Given the products of diagonally opposite cells - can you complete this Sudoku?
You have 5 darts and your target score is 44. How many different ways could you score 44?
Add or subtract the two numbers on the spinners and try to complete a row of three. Are there some numbers that are good to aim for?
A cinema has 100 seats. Show how it is possible to sell exactly 100 tickets and take exactly £100 if the prices are £10 for adults, 50p for pensioners and 10p for children.
Only one side of a two-slice toaster is working. What is the quickest way to toast both sides of three slices of bread?
First Connect Three game for an adult and child. Use the dice numbers and either addition or subtraction to get three numbers in a straight line.
This task follows on from Build it Up and takes the ideas into three dimensions!
Find the sum and difference between a pair of two-digit numbers. Now find the sum and difference between the sum and difference! What happens?
Different combinations of the weights available allow you to make different totals. Which totals can you make?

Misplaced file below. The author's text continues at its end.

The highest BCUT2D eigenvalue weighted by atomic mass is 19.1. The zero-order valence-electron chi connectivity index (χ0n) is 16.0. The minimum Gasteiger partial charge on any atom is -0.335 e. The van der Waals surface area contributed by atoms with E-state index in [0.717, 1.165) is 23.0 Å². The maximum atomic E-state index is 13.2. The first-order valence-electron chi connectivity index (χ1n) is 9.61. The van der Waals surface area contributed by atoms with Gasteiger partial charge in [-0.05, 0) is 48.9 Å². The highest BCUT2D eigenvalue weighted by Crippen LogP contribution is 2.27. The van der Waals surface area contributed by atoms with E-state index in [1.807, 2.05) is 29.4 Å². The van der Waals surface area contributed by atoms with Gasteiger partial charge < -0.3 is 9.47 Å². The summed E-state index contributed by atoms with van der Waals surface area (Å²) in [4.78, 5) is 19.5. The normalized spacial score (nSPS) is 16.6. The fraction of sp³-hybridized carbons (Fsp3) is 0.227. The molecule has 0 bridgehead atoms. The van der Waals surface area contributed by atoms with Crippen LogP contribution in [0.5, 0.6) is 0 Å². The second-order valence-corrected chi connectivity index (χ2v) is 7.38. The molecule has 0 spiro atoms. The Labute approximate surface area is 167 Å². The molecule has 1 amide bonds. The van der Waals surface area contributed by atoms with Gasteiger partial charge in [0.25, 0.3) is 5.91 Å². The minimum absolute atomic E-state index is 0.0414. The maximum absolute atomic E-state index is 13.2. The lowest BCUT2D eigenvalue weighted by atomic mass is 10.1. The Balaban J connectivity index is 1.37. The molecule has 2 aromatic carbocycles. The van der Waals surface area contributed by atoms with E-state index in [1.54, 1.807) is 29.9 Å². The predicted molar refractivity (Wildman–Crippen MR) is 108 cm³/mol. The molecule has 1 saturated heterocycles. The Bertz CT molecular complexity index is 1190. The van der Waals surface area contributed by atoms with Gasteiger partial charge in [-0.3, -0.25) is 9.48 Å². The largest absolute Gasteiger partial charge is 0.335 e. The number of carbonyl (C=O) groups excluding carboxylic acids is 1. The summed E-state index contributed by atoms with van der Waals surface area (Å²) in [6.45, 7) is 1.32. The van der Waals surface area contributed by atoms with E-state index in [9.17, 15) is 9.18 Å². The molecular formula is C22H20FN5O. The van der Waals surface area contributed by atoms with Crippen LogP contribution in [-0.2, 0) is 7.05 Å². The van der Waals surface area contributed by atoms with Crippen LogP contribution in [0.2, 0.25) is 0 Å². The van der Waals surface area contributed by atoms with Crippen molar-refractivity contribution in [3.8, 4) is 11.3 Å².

Arrange the four number cards on the grid, according to the rules, to make a diagonal, vertical or horizontal line.
This task, written for the National Young Mathematicians' Award 2016, involves open-topped boxes made with interlocking cubes. Explore the number of units of paint that are needed to cover the boxes. . . .
Can you find six numbers to go in the Daisy from which you can make all the numbers from 1 to a number bigger than 25?
This 100 square jigsaw is written in code. It starts with 1 and ends with 100. Can you build it up?
Tom and Ben visited Numberland. Use the maps to work out the number of points each of their routes scores.